A Fedora 33 Virus?

By | February 26, 2021

Several weeks ago Google started popping up their “we’ve noticed suspicious activity” screen and making me respond to a Captcha any time I used them to search something. I try to use Google as little as possible because nobody should be allowed to collect that much information about anyone. Sometimes, when all my other search engines fail I have to go there.

This finally became too annoying. The Google screen also said it through one or more machines on my network were infected. I ran full Norton scans on the Windows machines. Not just a quick scan, full disk scans. I ran whatever flavor of ClamAV each distro had in their repos on all of the Linux machines.

Found on Fedora 33

KlamAV was unable to quarantine. Most likely because I ran as a mere mortal. I opened a terminal, changed to the directory and nuked those two files then rebooted. Google has stopped complaining.

The Weird Part of Fedora Machine Virus

BOINC rack

What’s weird is that machine has been sitting over in the BOINC rack for quite a while. I will use it to look up a part if we are working on something for the shop. I did use it to create the RPM package for my fork of Diamond. That’s kind of it though. I even did most of the editing for the scripts and stuff on my main computer and just walked over to this one to test after pulling from Git again.

Why? Because I have to either stand or sit on a bar stool the entire time. I’m not twenty-something anymore so that bothers my back after a while. When I was jumping through the hoops to write this and most of my other Fedora posts they were mostly stand-up tasks.

My Fedora box was the only machine Clam squawked about. After I deleted those files from the command line and rebooted, Google stopped bitching.

Update: 2021-02-28

It’s now been more than two days. I went from every machine on the network getting a captcha request from Google for every Google search no matter what OS, browser, and adblocker they were using to every machine able to do a Google search.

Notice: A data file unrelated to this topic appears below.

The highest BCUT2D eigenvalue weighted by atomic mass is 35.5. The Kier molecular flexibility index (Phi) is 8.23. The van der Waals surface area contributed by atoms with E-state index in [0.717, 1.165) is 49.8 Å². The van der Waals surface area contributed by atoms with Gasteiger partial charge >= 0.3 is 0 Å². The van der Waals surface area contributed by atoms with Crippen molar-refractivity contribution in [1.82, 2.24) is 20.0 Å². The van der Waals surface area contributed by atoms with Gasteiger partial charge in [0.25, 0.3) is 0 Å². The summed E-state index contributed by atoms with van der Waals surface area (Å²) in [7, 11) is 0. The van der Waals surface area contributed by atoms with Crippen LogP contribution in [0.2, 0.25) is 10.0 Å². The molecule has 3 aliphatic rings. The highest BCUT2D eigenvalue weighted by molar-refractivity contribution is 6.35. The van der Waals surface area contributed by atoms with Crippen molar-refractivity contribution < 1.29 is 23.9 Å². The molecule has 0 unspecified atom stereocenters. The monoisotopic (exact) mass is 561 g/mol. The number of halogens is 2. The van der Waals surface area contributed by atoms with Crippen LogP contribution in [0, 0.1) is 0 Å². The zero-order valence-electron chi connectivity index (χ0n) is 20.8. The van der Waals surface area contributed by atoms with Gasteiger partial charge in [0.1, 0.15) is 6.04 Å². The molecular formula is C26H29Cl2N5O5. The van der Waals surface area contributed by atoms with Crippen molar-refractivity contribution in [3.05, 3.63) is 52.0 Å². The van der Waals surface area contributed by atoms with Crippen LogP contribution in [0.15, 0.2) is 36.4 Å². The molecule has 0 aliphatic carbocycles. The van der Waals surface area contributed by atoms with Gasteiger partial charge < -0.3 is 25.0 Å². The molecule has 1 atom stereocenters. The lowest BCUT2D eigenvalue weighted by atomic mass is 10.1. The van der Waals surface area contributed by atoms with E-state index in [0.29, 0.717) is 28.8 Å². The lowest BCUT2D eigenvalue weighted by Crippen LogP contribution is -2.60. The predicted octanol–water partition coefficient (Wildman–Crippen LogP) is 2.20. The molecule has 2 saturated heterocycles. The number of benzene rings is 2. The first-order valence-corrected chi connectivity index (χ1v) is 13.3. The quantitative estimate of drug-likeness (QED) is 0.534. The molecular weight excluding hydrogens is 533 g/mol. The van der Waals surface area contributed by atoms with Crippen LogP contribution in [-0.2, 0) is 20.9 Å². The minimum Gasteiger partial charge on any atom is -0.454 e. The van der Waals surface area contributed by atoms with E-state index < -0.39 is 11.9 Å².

The Fedora community has been both unfriendly and unhelpful. The mere mention of their beloved OS possibly having a virus has them racing to flag all posts as “unacceptable.” Even went so far as to mark the problem solved while making jokes about wearing masks and washing hands. The problem isn’t “solved.”

I’ve worked with some real assholes in my life. The joking about computer viruses and wearing masks was the last straw. The entire Fedora community sounds just like Donald Trump. Deny, deny, deny, deny.

See no Evil, hear no evil, speak no evil

Linux is not immune to viruses. It is less prone. Yes, I lump most forms of malware, including “bots” into “virus” when speaking. Code you didn’t want or knowingly install doing evil things on/with your computer. Bots get used for all sorts of activities, the most publicly known of which is probably DDoS attacks. Thousands or millions of infected machines all hitting the same Web site or IP address repeatedly at the same time.

These attitudes are really shocking. The Unix/Linux world has a looooong history of being penetrated. For decades I heard/read hackers chanting the mantra “If it has a Guest account I’m God!” The Unix/Linux community went into Donald Trump mode.

Fedora Community Response to Viruses